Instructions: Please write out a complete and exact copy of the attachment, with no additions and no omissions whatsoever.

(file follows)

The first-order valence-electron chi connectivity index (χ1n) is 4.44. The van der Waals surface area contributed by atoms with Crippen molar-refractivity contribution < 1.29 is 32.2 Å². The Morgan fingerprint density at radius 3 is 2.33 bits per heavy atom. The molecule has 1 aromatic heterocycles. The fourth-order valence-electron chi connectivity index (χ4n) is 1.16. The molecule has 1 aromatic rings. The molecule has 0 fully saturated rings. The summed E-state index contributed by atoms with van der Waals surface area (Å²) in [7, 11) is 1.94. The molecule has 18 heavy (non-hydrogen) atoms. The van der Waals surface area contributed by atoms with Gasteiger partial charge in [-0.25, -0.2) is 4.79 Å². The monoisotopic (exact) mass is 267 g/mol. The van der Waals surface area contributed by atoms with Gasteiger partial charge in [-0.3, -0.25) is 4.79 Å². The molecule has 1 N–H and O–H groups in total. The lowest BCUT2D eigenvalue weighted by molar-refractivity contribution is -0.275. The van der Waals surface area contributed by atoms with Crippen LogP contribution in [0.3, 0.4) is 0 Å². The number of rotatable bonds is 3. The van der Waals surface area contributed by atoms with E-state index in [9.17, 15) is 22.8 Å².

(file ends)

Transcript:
The first-order valence-electron chi connectivity index (χ1n) is 4.44. The van der Waals surface area contributed by atoms with Crippen molar-refractivity contribution < 1.29 is 32.2 Å². The Morgan fingerprint density at radius 3 is 2.33 bits per heavy atom. The molecule has 1 aromatic heterocycles. The fourth-order valence-electron chi connectivity index (χ4n) is 1.16. The molecule has 1 aromatic rings. The molecule has 0 fully saturated rings. The summed E-state index contributed by atoms with van der Waals surface area (Å²) in [7, 11) is 1.94. The molecule has 18 heavy (non-hydrogen) atoms. The van der Waals surface area contributed by atoms with Gasteiger partial charge in [-0.25, -0.2) is 4.79 Å². The monoisotopic (exact) mass is 267 g/mol. The van der Waals surface area contributed by atoms with Gasteiger partial charge in [-0.3, -0.25) is 4.79 Å². The molecule has 1 N–H and O–H groups in total. The lowest BCUT2D eigenvalue weighted by molar-refractivity contribution is -0.275. The van der Waals surface area contributed by atoms with Crippen LogP contribution in [0.3, 0.4) is 0 Å². The number of rotatable bonds is 3. The van der Waals surface area contributed by atoms with E-state index in [9.17, 15) is 22.8 Å².